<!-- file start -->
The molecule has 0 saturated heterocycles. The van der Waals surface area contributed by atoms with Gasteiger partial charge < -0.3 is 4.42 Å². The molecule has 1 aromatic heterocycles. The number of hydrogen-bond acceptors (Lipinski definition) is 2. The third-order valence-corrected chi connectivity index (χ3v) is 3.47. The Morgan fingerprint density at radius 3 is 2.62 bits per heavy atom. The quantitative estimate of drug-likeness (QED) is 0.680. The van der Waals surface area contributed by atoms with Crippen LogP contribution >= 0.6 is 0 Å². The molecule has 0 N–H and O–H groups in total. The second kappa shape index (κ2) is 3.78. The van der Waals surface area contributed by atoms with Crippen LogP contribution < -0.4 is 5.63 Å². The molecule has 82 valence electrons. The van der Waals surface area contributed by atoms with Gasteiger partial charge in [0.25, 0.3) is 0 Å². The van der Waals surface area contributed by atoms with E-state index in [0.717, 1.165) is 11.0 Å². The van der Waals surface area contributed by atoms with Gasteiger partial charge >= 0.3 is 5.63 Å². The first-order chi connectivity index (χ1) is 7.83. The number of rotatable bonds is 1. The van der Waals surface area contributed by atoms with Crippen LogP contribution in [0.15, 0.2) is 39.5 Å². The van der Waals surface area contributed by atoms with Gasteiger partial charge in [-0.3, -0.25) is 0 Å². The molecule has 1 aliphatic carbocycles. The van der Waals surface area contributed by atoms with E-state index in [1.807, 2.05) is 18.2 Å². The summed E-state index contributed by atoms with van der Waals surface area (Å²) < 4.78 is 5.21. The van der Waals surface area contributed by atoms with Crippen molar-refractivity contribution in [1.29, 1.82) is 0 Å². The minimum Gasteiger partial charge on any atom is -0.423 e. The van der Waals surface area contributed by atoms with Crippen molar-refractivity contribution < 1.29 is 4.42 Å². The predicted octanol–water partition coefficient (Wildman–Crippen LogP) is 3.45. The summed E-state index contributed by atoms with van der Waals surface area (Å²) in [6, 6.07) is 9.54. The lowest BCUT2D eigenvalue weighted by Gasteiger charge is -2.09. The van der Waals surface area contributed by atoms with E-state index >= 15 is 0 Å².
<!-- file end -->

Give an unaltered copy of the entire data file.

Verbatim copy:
The molecule has 0 saturated heterocycles. The van der Waals surface area contributed by atoms with Gasteiger partial charge < -0.3 is 4.42 Å². The molecule has 1 aromatic heterocycles. The number of hydrogen-bond acceptors (Lipinski definition) is 2. The third-order valence-corrected chi connectivity index (χ3v) is 3.47. The Morgan fingerprint density at radius 3 is 2.62 bits per heavy atom. The quantitative estimate of drug-likeness (QED) is 0.680. The van der Waals surface area contributed by atoms with Crippen LogP contribution >= 0.6 is 0 Å². The molecule has 0 N–H and O–H groups in total. The second kappa shape index (κ2) is 3.78. The van der Waals surface area contributed by atoms with Crippen LogP contribution < -0.4 is 5.63 Å². The molecule has 82 valence electrons. The van der Waals surface area contributed by atoms with Gasteiger partial charge in [0.25, 0.3) is 0 Å². The van der Waals surface area contributed by atoms with E-state index in [0.717, 1.165) is 11.0 Å². The van der Waals surface area contributed by atoms with Gasteiger partial charge >= 0.3 is 5.63 Å². The first-order chi connectivity index (χ1) is 7.83. The number of rotatable bonds is 1. The van der Waals surface area contributed by atoms with Crippen LogP contribution in [0.15, 0.2) is 39.5 Å². The van der Waals surface area contributed by atoms with Gasteiger partial charge in [-0.3, -0.25) is 0 Å². The molecule has 1 aliphatic carbocycles. The van der Waals surface area contributed by atoms with E-state index in [1.807, 2.05) is 18.2 Å². The summed E-state index contributed by atoms with van der Waals surface area (Å²) < 4.78 is 5.21. The van der Waals surface area contributed by atoms with Crippen molar-refractivity contribution in [1.29, 1.82) is 0 Å². The minimum Gasteiger partial charge on any atom is -0.423 e. The van der Waals surface area contributed by atoms with Crippen molar-refractivity contribution < 1.29 is 4.42 Å². The predicted octanol–water partition coefficient (Wildman–Crippen LogP) is 3.45. The summed E-state index contributed by atoms with van der Waals surface area (Å²) in [6, 6.07) is 9.54. The lowest BCUT2D eigenvalue weighted by Gasteiger charge is -2.09. The van der Waals surface area contributed by atoms with E-state index >= 15 is 0 Å².